Monday, December 7, 2015

News Briefs 12/7

Nuclear Power Will Kill Everyone!!!!!
Greenpeace: the PETA of Environmental groups

Just kidding. Actually, nuclear power is one of the most viable "clean" energy options for cleaning up and combating the effects of climate change. But as with GMOs and electric cars, people make assumptions based on buzz words and groupthink rather than individual research. But I stumbled last night upon this article that was hopeful about the shift in popular thought over nuclear energy, and felt initial hope myself. So then I started doing some research to see if this paradigm shift is, in fact, occurring. While some articles hurt my heart (like this one that says, "by 2030, India’s coal consumption could triple or quadruple"), most of them seemed to concede that the ideas of nuclear energy are shifting across the pond in Europe. I'm delighted, and conflicted.

Why am I so delighted? Nuclear energy is affordable, efficient, and clean. Let me break down why these first two are great and the last is problematic. Electricity produced at nuclear power plants are the most affordable of all electricity sources. Cool. It takes only one fuel pellet of nuclear energy to equal a ton of coal, 149 gallons of oil, or 17,000 cubic feet of natural gas, so it's incredibly efficient. And it's clean! But what does that mean? That means nuclear energy has no carbon emissions, so it has perhaps the lowest ecological impact of any energy source used today.

PAUSING FOR A MINUTE TO ADDRESS COUNTERARGUMENTS: The main attacks against nuclear energy are that radioactive waste is a byproduct and it's risky. Well. There are such stringent procedures being taken to ensure the safe storage of radioactive waste that this is essentially a nonissue. Similarly, we've moved past the Chernobyl days; technology has increased to the point that reactors across the world are ensured with such safety measures that a meltdown isn't likely to occur, and if it does, it won't have the devastating effects Chernobyl, for example, did. The meltdown in Fukushima in 2011 wasn't a result of faulty construction, for example; the reactor was safe the entire time. The meltdown occurred because a tsunami broke down the entire city's electricity supply, so the water around the systems couldn't be properly cooled. Still, the "devastation" was a bit blown out of proportion; the main adverse effect was that it caused panic.

So why am I conflicted? This paradigm shift is incredibly important, but I predict the same groupthink that currently rails against nuclear energy soon swapping sides and hailing nuclear energy as the all-mighty savior. While nuclear energy is one of the best options to reduce the carbon footprint of a country and more viable currently than most other alternative energies, one does need to drill for that Uranium. One of the problems with fossil fuels we currently use is that drilling for coal, or oil, or natural gas destroys the environment; drilling for Uranium is still drilling, and will still be detrimental to the land upon which we drill. So sure, it fixes one problem of emission but disregards another of land environmental impacts. But the word, "clean," is a good buzzword, and if people don't stop and think of where we get Uranium from, it's easy to slip into the dream of "clean energy." Clean just means "zero carbon emissions" - something to keep in mind.

I'm very excited that the stigma is being lessened about nuclear energy because we need it, but I think we should view it as a stepping stone on our way to a cleaner world - not the resounding answer.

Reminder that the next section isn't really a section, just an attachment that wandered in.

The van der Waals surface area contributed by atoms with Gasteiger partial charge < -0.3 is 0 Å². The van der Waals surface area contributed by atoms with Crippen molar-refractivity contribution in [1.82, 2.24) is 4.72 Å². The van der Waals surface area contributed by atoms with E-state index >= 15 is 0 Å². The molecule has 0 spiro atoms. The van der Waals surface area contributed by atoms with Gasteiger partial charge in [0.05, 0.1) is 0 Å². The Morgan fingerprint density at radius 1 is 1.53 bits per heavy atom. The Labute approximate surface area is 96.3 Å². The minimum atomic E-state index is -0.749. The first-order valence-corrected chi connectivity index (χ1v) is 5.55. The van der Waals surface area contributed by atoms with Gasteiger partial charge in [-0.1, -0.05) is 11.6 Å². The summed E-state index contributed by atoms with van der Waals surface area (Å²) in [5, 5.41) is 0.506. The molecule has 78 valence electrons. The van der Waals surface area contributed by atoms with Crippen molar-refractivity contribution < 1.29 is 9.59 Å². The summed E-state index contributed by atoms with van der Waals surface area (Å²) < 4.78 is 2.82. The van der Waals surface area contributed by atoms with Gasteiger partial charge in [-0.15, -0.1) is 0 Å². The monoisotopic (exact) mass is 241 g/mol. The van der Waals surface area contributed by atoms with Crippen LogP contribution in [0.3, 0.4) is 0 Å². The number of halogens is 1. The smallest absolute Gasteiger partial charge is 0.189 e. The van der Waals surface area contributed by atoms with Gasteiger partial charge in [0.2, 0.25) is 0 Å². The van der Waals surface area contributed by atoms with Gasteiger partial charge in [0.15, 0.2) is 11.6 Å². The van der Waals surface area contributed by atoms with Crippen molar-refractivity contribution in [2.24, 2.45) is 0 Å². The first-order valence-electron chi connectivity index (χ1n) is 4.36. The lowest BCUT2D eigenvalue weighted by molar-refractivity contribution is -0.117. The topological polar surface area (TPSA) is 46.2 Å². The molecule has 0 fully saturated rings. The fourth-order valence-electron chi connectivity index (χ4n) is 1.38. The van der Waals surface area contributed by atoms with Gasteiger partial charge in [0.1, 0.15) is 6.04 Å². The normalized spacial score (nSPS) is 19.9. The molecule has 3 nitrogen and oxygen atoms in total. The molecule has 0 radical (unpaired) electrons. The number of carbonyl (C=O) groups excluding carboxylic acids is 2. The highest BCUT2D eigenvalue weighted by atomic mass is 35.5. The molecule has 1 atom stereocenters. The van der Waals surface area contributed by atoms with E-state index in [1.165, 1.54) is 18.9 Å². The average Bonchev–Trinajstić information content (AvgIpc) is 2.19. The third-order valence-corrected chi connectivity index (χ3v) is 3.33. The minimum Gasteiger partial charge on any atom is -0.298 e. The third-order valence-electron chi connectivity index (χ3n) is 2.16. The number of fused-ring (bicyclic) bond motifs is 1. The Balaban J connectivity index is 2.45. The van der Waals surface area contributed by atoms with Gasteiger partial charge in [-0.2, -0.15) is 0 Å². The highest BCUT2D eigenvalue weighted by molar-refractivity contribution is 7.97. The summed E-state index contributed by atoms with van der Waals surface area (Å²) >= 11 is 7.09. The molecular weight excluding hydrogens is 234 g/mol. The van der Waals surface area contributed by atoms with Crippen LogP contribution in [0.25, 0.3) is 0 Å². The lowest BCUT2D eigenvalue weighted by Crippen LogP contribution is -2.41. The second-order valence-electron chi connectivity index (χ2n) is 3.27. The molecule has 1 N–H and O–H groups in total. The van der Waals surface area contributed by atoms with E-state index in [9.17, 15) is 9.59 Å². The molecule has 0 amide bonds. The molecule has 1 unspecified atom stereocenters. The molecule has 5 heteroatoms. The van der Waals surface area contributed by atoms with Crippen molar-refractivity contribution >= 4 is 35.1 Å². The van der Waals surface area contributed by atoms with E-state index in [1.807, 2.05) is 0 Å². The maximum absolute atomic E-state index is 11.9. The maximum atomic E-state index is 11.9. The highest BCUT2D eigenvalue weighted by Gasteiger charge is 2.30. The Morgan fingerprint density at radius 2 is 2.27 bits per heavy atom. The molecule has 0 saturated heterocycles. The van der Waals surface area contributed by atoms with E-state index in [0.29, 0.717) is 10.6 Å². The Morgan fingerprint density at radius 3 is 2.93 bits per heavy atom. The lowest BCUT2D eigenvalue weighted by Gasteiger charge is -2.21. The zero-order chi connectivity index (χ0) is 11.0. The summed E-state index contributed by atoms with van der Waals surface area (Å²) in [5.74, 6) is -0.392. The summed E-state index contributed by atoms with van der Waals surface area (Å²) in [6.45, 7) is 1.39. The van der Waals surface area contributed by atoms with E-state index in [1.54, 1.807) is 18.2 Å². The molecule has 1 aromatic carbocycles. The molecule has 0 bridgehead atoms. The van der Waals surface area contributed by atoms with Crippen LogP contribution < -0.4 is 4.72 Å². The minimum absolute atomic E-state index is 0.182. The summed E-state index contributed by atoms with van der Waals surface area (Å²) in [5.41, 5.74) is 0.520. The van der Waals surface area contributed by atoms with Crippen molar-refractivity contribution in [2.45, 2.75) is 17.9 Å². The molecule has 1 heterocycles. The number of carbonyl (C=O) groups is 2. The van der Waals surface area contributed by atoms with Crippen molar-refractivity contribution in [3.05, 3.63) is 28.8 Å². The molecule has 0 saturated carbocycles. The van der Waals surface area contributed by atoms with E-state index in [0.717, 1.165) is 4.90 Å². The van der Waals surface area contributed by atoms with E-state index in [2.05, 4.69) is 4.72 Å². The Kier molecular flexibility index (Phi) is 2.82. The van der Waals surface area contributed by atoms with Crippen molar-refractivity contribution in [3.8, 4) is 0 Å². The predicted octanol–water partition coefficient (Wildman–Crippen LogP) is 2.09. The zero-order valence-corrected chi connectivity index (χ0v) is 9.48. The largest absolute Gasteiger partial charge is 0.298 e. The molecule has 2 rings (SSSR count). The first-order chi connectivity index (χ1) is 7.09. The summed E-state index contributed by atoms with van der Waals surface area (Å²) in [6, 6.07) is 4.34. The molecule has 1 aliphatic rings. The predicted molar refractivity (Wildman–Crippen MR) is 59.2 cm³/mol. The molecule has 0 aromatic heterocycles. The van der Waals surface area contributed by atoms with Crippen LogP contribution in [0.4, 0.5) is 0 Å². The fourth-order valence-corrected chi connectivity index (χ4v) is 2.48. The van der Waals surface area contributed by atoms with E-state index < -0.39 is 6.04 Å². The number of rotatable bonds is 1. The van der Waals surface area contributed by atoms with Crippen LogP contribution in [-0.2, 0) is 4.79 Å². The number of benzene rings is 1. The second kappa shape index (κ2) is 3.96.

We Should All Be Feminists

Every 16 year old in Sweden will be handed out a free copy of Chimamanda Ngozi Adichie's book We Should All Be Feminists. It is based on her award-winning TED Talk. A talk so popular that even Beyoncé included it in one of her music videos.

I think this is a powerful movement. And a much needed one. The book is only 52 pages long, and it is a personal essay. It is not meant to be preachy, but to open up a discussion on the topic, on taking the word "feminism" and exhibit it for what it truly stands for: equality for all genders.

Today's world is a world that makes girls dress a certain way so that boys don't get distracted, instead of teaching boys how not to get distracted. It's a world that is afraid of the word "feminism" and even asks UN speakers to omit that word in their speeches, even if the their speech is about feminism

When did the word become so hostile?

"Some people ask: "Why the word feminist? Why not just say you are a believer in human rights, or something like that?" Because that would be dishonest. Feminism is, of course, part of human rights in general - but to choose to use the vague expression human rights is to deny the specific and particular problem of gender. It would be a way of pretending that it was not women who have, for centuries, been excluded. It would be a way of denying that the problem of gender targets women. That the problem was not about being human, but specifically about being a female human. For centuries, the world divided human beings into two groups and then proceeded to exclude and oppress one group. It is only fair that the solution to the problem acknowledge that." 
“The problem with gender is that it prescribes how we should be rather than recognizing how we are. Imagine how much happier we would be, how much freer to be our true individual selves, if we didn’t have the weight of gender expectations.”
- Chimamanda Ngozi Adichie, We Should All Be Feminists 

For a girl that is always resistant to call herself a feminist, I must admit, I agree with a lot of what Chimamanda says. In her words, the whole movement makes sense to me.

I think it is a much needed discussion to have and it still amazes me that after CENTURIES with the same ol' problem, we have yet to achieve complete equality.


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